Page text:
LeBron James has been permanently labeled as THE villain of not just the NBA, but the entire American sports universe...except in Miami. He is the only member of "Most Disliked Athletes in America" list to be completely scandal-free or not an ex-husband of Kim Kardashian, ranking right up there with Tiger Woods and Michael Vick, showing just how much people love to hate LeBron. It started off like a storybook, the highly touted phenom goes to play in his hometown, wins a bunch of games and gets to the championship series, albeit they lost both times they got there. During his stay in Cleveland, which is definitely not the most interesting place in world, trust me on this, I've been there, he won the MVP twice. He was the toast of the town, singlehandedly turning the moribund Cavs into perennial contenders. The key word, of course, is singlehandedly, as James never actually found a decent Scottie Pippen to play to his Jordan. This is when the story starts getting rocky, as Cavs owner Dan Gilbert tried to bring in premeir talent to appease him, knowing that if he couldn't get a suitable sidekick, James would leave. Gilbert, owner of Fathead, tried bringing in Hall of Famers, like center Shaquille O'Neal, and former stars, such as point guard Baron Davis and forward Antwan Jamison, but nothing worked.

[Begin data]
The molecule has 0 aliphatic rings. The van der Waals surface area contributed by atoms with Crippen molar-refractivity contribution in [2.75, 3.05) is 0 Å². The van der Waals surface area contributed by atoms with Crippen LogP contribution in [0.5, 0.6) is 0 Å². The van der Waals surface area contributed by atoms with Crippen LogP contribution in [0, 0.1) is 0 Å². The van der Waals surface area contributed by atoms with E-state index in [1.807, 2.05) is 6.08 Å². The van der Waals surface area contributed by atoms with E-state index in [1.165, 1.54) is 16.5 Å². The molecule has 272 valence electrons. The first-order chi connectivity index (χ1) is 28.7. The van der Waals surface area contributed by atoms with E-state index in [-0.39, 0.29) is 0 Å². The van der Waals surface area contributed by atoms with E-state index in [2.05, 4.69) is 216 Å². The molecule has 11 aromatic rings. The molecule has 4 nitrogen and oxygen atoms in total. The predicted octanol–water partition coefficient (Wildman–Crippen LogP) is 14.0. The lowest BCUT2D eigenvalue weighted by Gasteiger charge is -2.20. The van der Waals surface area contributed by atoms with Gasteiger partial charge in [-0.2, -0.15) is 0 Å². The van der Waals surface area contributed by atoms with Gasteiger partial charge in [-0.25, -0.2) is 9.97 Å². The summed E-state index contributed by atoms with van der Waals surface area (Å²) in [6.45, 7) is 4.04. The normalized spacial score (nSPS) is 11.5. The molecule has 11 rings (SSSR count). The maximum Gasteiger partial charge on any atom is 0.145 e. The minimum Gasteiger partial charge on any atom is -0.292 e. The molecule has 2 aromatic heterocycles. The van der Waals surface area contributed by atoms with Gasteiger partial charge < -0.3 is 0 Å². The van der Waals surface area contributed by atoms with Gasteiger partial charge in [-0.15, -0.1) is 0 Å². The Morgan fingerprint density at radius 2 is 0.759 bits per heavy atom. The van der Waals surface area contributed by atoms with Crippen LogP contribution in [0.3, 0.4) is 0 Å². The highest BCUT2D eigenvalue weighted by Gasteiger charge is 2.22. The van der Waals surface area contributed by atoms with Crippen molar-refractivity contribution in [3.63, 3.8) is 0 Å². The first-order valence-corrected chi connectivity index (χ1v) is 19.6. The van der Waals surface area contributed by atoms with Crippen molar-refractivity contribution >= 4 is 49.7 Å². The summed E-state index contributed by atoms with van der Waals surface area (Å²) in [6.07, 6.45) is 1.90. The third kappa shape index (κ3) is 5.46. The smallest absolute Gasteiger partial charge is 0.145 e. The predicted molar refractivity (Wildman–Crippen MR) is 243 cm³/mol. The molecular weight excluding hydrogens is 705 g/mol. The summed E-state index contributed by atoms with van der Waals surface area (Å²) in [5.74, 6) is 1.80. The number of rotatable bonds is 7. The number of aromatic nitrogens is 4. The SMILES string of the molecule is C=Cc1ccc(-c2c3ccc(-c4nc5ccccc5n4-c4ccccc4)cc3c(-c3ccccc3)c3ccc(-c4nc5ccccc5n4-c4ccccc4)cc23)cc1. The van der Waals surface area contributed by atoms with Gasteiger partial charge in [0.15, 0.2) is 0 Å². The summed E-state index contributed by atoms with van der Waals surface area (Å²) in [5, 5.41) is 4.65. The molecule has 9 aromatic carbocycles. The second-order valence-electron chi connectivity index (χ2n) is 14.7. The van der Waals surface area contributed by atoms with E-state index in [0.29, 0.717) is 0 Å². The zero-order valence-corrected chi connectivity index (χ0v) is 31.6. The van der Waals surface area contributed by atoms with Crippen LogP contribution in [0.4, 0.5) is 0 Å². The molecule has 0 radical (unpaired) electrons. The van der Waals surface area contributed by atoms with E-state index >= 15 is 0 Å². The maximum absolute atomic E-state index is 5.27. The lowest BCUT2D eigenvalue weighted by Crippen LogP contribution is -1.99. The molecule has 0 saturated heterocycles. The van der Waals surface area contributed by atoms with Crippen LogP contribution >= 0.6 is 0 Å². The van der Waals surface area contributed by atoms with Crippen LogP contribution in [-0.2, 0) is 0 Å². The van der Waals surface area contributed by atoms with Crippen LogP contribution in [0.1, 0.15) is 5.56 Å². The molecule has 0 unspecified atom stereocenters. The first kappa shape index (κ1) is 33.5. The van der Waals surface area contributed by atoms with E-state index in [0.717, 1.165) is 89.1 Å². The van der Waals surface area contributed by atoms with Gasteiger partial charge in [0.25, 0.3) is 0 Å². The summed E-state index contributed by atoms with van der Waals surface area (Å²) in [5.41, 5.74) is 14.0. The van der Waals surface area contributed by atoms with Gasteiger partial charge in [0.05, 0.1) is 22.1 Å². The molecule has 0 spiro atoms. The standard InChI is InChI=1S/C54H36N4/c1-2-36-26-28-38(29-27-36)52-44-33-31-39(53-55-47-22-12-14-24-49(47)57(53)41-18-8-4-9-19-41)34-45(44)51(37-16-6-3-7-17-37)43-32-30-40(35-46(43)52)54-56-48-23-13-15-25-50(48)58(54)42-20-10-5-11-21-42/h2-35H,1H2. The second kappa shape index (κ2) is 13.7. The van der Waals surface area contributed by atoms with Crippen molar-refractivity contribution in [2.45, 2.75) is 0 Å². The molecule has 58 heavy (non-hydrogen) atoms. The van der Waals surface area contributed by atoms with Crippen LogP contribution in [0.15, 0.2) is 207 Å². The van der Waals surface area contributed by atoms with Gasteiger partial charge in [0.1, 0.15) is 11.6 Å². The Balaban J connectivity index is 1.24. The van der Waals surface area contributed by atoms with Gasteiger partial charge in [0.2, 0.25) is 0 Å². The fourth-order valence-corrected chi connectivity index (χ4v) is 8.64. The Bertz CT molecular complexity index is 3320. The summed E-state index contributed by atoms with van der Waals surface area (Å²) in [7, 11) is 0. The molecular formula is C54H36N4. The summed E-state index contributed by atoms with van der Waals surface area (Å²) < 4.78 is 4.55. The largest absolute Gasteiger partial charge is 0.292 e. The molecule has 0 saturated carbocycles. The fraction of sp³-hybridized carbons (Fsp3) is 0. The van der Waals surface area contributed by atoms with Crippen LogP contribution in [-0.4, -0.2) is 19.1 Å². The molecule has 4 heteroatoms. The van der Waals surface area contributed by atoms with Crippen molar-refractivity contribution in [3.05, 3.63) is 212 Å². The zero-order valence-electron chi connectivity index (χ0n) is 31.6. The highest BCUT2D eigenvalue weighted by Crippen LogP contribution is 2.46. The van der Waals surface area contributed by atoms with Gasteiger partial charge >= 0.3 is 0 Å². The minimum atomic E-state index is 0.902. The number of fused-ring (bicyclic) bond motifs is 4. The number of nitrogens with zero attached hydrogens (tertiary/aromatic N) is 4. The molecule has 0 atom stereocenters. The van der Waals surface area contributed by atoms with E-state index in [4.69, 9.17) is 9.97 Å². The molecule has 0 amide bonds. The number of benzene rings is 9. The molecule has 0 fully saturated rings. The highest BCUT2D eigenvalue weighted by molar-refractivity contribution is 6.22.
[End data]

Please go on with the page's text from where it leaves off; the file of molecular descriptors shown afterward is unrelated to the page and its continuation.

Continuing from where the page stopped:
James was suddenly in high demand, and celebrities like rap mogul Jay-Z were courting him with their fame, most notably in the song Empire State of Mind. Ohio governors event went on to write a cover of Michael Jackson's We are the World titled Please Stay LeBron. The tension was obvious as the final season of his contract drawing to a close, and James was going to report is contract on a TV special known as "The Decision." Rumors swirled that Cleveland was the frontrunner and the Cavs even fired their coach in an effort to sign James, then New York, then New Jersey, even Dallas, but he eventually said the line that will live forever in infamy..."I'm taking my talents to South Beach." Riots ensued, James jerseys went up in flames, and the price of a LeBron James Fathead was set at $17.41, representing the year Revolutionary War turncoat Benedict Arnold was born. A book titled The Whore of Akron was written about him. For me, it didn't matter as much that he left, I mean, we all saw it coming, but how he actually did it. It was like a slap in the face for fans around the world. James and the Heat only made things worse when they set the bar for failure at winning fewer than seven championships. They came close to ring number one last season, but they lost to the Dallas Mavericks in six games.